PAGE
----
Pet food kills at least 28 dogs in America

Dog eating

A pet food called Sportmix, manufactured by Midwestern Pet Foods Inc., has been implicated in the death of 28 dogs and illness in eight more in the USA. The FDA provides a full report and in essence they say that the deaths have been caused by high levels of aflatoxin produced by the mould Aspergillus flavus which grows on corn and other grains, which in turn are used in pet food.

Dog eating

Dog eating. Image by Ludwig Willimann from Pixabay

High levels of aflatoxin can cause death in pets and certainly make them very ill. The food concerned might not have any indication that it has mould in it but it may still have the toxin. The FDA is doing a follow-up check at the manufacturing facility and it is a developing situation so their information will constantly change until the matter is settled.

One issue with pets being poisoned by aflatoxin is that they tend to eat the same food day-by-day and therefore if that particular brand of food is tainted they will constantly eat a poison. Conversely, if they had a wide variety of foods it would help protect them as the toxin would not build up inside their bodies.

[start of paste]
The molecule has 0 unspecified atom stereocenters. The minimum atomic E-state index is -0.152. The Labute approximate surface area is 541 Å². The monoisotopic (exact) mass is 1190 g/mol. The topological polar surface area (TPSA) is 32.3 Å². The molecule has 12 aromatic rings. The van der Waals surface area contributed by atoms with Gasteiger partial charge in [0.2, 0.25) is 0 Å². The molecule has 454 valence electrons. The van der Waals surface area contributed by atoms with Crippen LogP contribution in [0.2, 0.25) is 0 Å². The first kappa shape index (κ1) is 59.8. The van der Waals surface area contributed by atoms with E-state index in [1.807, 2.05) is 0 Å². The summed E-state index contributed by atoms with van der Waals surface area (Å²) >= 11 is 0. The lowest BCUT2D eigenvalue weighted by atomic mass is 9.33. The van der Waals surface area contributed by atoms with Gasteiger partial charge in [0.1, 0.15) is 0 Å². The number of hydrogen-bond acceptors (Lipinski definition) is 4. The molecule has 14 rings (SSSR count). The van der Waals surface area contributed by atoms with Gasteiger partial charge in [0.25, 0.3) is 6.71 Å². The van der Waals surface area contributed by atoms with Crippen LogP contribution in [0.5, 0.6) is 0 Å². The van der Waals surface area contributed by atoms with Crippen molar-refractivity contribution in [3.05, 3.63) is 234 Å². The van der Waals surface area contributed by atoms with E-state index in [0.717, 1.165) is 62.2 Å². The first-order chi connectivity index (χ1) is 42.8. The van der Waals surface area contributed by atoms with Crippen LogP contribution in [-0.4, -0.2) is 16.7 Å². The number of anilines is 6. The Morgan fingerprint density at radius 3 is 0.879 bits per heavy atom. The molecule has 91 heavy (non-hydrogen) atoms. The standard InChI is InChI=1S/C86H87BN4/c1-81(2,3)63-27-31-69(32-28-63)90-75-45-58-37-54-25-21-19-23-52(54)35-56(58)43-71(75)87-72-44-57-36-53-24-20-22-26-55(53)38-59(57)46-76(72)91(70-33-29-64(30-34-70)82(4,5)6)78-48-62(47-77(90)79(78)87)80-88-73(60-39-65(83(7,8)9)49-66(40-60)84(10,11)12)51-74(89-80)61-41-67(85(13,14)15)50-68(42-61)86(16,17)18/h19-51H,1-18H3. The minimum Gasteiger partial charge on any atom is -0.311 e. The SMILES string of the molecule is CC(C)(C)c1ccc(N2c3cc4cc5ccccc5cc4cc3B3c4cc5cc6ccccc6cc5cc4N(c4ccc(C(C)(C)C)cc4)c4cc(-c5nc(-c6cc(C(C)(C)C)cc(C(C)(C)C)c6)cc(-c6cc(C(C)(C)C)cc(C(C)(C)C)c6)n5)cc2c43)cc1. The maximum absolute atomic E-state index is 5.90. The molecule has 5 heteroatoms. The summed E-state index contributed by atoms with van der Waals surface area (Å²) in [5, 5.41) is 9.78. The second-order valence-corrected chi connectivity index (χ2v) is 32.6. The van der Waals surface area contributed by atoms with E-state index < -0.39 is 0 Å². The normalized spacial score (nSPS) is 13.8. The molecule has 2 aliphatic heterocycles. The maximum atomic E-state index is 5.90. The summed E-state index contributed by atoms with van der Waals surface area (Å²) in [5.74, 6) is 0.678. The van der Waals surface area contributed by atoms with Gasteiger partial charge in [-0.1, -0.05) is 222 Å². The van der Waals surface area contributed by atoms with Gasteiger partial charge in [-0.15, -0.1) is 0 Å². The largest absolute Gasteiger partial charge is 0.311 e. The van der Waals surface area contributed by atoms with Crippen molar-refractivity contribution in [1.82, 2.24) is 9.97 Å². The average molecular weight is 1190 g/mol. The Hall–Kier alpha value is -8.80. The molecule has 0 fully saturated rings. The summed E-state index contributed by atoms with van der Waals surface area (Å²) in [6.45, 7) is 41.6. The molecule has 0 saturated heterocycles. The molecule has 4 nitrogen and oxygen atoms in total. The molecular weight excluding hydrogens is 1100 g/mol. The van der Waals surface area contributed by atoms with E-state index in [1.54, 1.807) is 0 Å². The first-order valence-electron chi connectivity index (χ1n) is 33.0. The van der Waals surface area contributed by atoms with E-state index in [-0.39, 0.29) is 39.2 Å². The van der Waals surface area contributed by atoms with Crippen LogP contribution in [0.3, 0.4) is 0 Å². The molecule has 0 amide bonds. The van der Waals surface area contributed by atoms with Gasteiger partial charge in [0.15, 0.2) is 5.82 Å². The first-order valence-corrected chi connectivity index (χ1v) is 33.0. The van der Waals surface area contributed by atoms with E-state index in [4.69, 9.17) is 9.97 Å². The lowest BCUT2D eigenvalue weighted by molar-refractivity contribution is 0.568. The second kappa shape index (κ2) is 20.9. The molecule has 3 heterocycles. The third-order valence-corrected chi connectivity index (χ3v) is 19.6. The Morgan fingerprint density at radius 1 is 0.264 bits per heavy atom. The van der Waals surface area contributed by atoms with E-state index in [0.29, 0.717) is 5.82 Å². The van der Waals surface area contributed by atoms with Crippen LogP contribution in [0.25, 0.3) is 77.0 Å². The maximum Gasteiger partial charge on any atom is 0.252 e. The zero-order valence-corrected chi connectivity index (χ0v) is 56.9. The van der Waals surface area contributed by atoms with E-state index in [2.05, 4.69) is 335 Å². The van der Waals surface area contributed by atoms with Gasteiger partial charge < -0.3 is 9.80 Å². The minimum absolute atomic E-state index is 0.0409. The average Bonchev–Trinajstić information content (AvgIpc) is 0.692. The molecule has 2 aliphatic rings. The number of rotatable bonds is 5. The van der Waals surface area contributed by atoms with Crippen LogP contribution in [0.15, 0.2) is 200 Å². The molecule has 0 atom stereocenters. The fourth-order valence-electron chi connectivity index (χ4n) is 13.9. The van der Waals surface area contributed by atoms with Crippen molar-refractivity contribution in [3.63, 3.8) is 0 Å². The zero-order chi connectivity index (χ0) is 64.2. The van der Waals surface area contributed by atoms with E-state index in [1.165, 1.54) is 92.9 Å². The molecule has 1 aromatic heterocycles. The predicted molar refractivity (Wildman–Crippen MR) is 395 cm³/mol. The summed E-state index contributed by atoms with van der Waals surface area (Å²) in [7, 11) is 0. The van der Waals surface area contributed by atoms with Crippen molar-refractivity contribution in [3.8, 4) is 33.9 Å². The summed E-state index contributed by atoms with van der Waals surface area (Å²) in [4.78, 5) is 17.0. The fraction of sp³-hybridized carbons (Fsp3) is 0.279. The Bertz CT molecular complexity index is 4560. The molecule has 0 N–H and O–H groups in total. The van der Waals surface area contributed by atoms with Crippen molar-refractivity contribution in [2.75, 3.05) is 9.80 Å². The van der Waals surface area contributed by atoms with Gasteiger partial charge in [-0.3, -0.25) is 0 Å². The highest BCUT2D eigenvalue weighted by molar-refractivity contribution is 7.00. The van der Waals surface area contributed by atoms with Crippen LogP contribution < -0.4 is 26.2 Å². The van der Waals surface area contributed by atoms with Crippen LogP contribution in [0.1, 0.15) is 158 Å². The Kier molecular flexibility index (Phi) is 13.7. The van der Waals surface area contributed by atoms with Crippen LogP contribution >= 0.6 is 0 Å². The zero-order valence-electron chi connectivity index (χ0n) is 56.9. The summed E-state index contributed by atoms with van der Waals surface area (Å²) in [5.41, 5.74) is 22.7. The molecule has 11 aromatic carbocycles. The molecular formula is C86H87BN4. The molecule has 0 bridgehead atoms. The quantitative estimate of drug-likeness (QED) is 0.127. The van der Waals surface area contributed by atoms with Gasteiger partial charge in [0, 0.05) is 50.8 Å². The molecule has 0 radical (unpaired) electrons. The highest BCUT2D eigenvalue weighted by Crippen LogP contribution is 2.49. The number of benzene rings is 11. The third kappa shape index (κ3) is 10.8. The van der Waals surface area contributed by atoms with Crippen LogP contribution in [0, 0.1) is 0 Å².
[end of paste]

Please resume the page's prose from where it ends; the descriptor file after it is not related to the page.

Of course the food has been recalled by Midwestern Pet Food Inc.. It occurred on December 30, 2020. The symptoms of illness includes lethargy, loss of appetite, vomiting, jaundice which is indicated by a yellowish tint to the eyes and ears, and/or diarrhoea. There maybe long-term liver damage and sometimes death as indicated.

Some pets can suffer liver damage without showing symptoms of it. The FDA says that the people handling the food are not at risk of being poisoned by it. However, they should wash their hands after handling.

I’d recommend that people visit the FDA website for a complete list of Sportmix foods which are deemed to be affected. Obviously dog and cat owners should remove the foods from storage and from food bowls and report the matter to their veterinarian as soon as possible. Obviously if the dog is ill they should take the animal to the vet in any case. The veterinarian will then report the matter to the FDA if the illness is due to aflatoxin.

Veterinarians dealing with this poison should ask their client for a histoy of the foods eaten. Veterinarians can scan and email case reports including diagnostic testing to the FDA via their safety reporting portal or by calling the state’s FDA Consumer Complaint Coordinators.